Lithuania: Early History to the Nineteenth Century
Early History to the Nineteenth Century
The pagan Liths, or Lithuanians, may have settled along the Nemen as early as 1500
The grand dukes Gedimin (1316–41) and Olgerd (1345–77) expanded their territories at the expense of the neighboring Russian principalities, which were weakened by the Mongol invasion. Lithuania became one of the largest states of medieval Europe, including all of what is now Belarus, a large part of Ukraine, and sections of European Russia; at its furthest extent it touched the Black Sea. Olgerd's son, Jagiello, became king of Poland in 1386 as Ladislaus II by his marriage with Jadwiga, daughter of Louis I of Poland and Hungary. He accepted and introduced Christianity.
The union between Lithuania and Poland had at first the character of an alliance between independent nations. Witowt, a cousin of Ladislaus II, ruled Lithuania independently (1392–1430) and brought it to the height of its power and expansion. In 1410 the Polish-Lithuanian forces severely defeated the Teutonic Knights at Tannenberg and Novgorod.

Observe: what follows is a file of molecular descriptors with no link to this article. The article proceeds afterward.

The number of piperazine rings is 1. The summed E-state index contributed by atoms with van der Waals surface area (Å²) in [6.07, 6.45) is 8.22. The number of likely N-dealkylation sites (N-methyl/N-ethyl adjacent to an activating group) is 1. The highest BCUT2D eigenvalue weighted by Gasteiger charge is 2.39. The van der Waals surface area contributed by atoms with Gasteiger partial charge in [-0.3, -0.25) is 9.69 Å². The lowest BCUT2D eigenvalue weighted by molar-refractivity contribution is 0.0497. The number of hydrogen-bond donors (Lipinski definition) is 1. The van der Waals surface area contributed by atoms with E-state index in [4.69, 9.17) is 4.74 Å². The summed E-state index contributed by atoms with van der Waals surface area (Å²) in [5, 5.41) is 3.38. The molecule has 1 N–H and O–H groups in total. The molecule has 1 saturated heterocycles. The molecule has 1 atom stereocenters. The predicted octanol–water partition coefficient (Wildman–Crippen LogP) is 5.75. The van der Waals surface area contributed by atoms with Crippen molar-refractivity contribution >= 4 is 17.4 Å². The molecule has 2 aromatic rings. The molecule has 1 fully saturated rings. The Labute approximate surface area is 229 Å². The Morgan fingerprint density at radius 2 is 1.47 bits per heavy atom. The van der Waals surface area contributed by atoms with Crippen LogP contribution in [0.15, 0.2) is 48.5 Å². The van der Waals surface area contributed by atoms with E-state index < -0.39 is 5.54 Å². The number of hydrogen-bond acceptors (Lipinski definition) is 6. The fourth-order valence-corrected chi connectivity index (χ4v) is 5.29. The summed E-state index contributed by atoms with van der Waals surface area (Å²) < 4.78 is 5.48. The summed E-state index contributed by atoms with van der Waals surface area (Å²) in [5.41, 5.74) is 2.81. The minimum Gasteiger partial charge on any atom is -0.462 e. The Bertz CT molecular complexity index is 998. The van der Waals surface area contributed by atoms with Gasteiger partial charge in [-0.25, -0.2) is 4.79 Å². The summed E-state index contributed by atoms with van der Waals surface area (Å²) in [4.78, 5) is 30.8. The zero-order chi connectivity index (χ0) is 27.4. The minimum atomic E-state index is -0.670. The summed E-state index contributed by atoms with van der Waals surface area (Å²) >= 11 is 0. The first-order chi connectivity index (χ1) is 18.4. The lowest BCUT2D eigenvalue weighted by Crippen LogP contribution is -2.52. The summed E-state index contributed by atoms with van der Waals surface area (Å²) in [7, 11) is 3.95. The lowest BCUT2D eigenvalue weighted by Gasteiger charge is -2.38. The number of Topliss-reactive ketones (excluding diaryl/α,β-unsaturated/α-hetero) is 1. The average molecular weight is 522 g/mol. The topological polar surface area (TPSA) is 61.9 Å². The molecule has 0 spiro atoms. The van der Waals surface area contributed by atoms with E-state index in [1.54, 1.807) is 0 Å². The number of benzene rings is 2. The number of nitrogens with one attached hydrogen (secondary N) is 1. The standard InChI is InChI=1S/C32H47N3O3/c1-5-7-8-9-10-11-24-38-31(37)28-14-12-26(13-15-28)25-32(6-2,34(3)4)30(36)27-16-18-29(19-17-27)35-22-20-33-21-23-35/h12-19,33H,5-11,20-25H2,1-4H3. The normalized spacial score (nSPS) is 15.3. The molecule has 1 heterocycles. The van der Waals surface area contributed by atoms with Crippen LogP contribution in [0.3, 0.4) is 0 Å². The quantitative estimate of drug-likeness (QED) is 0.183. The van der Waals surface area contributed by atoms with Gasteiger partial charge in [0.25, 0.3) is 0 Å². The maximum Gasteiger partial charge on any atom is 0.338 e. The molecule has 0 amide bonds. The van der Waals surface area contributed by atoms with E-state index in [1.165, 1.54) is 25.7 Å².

After Witowt's death, decline set in. The Belarusians, who had retained their Greek Orthodox faith, inclined toward the rising grand duchy of Moscow. In 1569, hard pressed by the Russians under Ivan IV, Lithuania was joined with Poland by the Union of Lublin to form a commonwealth. The Lithuanian aristocracy and burghers became thoroughly Polonized. By the three successive partitions of Poland (1772, 1793, 1795) Lithuania disappeared as a national unit and passed to Russia.
Sections in this article:
- Modern History
- Early History to the Nineteenth Century
- Land and People
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